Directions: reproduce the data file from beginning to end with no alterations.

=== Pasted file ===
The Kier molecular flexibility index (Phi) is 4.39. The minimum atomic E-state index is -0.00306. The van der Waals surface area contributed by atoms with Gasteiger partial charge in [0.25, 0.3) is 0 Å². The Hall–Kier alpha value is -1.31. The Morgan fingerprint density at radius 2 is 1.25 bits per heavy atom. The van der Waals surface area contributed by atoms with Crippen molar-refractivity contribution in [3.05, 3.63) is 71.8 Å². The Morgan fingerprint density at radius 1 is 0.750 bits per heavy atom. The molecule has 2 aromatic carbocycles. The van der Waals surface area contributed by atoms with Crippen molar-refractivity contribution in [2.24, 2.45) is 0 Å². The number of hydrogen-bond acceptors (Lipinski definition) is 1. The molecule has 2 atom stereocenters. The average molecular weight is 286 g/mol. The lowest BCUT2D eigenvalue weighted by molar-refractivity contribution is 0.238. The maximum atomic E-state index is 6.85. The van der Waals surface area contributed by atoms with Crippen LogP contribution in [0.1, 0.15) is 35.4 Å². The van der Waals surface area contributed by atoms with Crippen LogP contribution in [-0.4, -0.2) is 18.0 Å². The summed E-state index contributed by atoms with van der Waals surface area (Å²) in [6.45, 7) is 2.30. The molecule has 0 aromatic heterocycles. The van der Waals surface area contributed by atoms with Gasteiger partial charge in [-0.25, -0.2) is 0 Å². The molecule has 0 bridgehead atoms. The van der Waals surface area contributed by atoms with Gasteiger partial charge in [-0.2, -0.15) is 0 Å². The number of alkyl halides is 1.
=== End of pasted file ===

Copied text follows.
The Kier molecular flexibility index (Phi) is 4.39. The minimum atomic E-state index is -0.00306. The van der Waals surface area contributed by atoms with Gasteiger partial charge in [0.25, 0.3) is 0 Å². The Hall–Kier alpha value is -1.31. The Morgan fingerprint density at radius 2 is 1.25 bits per heavy atom. The van der Waals surface area contributed by atoms with Crippen molar-refractivity contribution in [3.05, 3.63) is 71.8 Å². The Morgan fingerprint density at radius 1 is 0.750 bits per heavy atom. The molecule has 2 aromatic carbocycles. The van der Waals surface area contributed by atoms with Crippen molar-refractivity contribution in [2.24, 2.45) is 0 Å². The number of hydrogen-bond acceptors (Lipinski definition) is 1. The molecule has 2 atom stereocenters. The average molecular weight is 286 g/mol. The lowest BCUT2D eigenvalue weighted by molar-refractivity contribution is 0.238. The maximum atomic E-state index is 6.85. The van der Waals surface area contributed by atoms with Crippen LogP contribution in [0.1, 0.15) is 35.4 Å². The van der Waals surface area contributed by atoms with Crippen LogP contribution in [-0.4, -0.2) is 18.0 Å². The summed E-state index contributed by atoms with van der Waals surface area (Å²) in [6.45, 7) is 2.30. The molecule has 0 aromatic heterocycles. The van der Waals surface area contributed by atoms with Gasteiger partial charge in [-0.25, -0.2) is 0 Å². The molecule has 0 bridgehead atoms. The van der Waals surface area contributed by atoms with Gasteiger partial charge in [-0.2, -0.15) is 0 Å². The number of alkyl halides is 1.